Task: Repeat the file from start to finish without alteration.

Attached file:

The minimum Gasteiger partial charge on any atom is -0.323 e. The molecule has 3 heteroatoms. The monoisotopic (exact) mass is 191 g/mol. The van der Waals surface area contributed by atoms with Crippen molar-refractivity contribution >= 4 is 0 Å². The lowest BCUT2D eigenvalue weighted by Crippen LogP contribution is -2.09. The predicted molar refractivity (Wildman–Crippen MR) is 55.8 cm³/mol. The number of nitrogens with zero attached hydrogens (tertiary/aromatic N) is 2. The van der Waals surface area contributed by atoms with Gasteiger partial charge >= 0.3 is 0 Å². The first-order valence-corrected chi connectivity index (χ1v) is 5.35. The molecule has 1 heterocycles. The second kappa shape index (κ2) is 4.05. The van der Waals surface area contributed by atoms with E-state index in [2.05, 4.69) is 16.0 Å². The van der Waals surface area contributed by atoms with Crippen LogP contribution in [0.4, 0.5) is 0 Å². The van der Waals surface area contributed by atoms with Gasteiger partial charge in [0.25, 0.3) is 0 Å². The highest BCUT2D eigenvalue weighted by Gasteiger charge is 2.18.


The minimum Gasteiger partial charge on any atom is -0.323 e. The molecule has 3 heteroatoms. The monoisotopic (exact) mass is 191 g/mol. The van der Waals surface area contributed by atoms with Crippen molar-refractivity contribution >= 4 is 0 Å². The lowest BCUT2D eigenvalue weighted by Crippen LogP contribution is -2.09. The predicted molar refractivity (Wildman–Crippen MR) is 55.8 cm³/mol. The number of nitrogens with zero attached hydrogens (tertiary/aromatic N) is 2. The van der Waals surface area contributed by atoms with Gasteiger partial charge >= 0.3 is 0 Å². The first-order valence-corrected chi connectivity index (χ1v) is 5.35. The molecule has 1 heterocycles. The second kappa shape index (κ2) is 4.05. The van der Waals surface area contributed by atoms with E-state index in [2.05, 4.69) is 16.0 Å². The van der Waals surface area contributed by atoms with Crippen LogP contribution in [0.4, 0.5) is 0 Å². The van der Waals surface area contributed by atoms with Gasteiger partial charge in [0.25, 0.3) is 0 Å². The highest BCUT2D eigenvalue weighted by Gasteiger charge is 2.18.